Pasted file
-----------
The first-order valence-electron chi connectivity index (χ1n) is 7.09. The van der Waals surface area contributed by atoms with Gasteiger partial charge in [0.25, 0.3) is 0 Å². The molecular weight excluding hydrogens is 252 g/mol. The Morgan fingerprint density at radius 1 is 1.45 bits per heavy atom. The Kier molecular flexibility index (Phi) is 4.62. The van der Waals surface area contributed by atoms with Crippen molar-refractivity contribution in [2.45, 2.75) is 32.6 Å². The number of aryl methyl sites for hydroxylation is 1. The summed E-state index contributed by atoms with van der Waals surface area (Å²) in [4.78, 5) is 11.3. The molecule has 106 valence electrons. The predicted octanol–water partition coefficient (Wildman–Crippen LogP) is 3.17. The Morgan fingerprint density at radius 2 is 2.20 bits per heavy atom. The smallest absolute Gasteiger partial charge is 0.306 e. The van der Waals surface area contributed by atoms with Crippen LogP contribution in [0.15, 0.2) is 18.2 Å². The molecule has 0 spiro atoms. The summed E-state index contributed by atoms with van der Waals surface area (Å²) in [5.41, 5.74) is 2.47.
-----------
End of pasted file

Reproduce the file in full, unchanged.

The first-order valence-electron chi connectivity index (χ1n) is 7.09. The van der Waals surface area contributed by atoms with Gasteiger partial charge in [0.25, 0.3) is 0 Å². The molecular weight excluding hydrogens is 252 g/mol. The Morgan fingerprint density at radius 1 is 1.45 bits per heavy atom. The Kier molecular flexibility index (Phi) is 4.62. The van der Waals surface area contributed by atoms with Crippen molar-refractivity contribution in [2.45, 2.75) is 32.6 Å². The number of aryl methyl sites for hydroxylation is 1. The summed E-state index contributed by atoms with van der Waals surface area (Å²) in [4.78, 5) is 11.3. The molecule has 106 valence electrons. The predicted octanol–water partition coefficient (Wildman–Crippen LogP) is 3.17. The Morgan fingerprint density at radius 2 is 2.20 bits per heavy atom. The smallest absolute Gasteiger partial charge is 0.306 e. The van der Waals surface area contributed by atoms with Crippen LogP contribution in [0.15, 0.2) is 18.2 Å². The molecule has 0 spiro atoms. The summed E-state index contributed by atoms with van der Waals surface area (Å²) in [5.41, 5.74) is 2.47.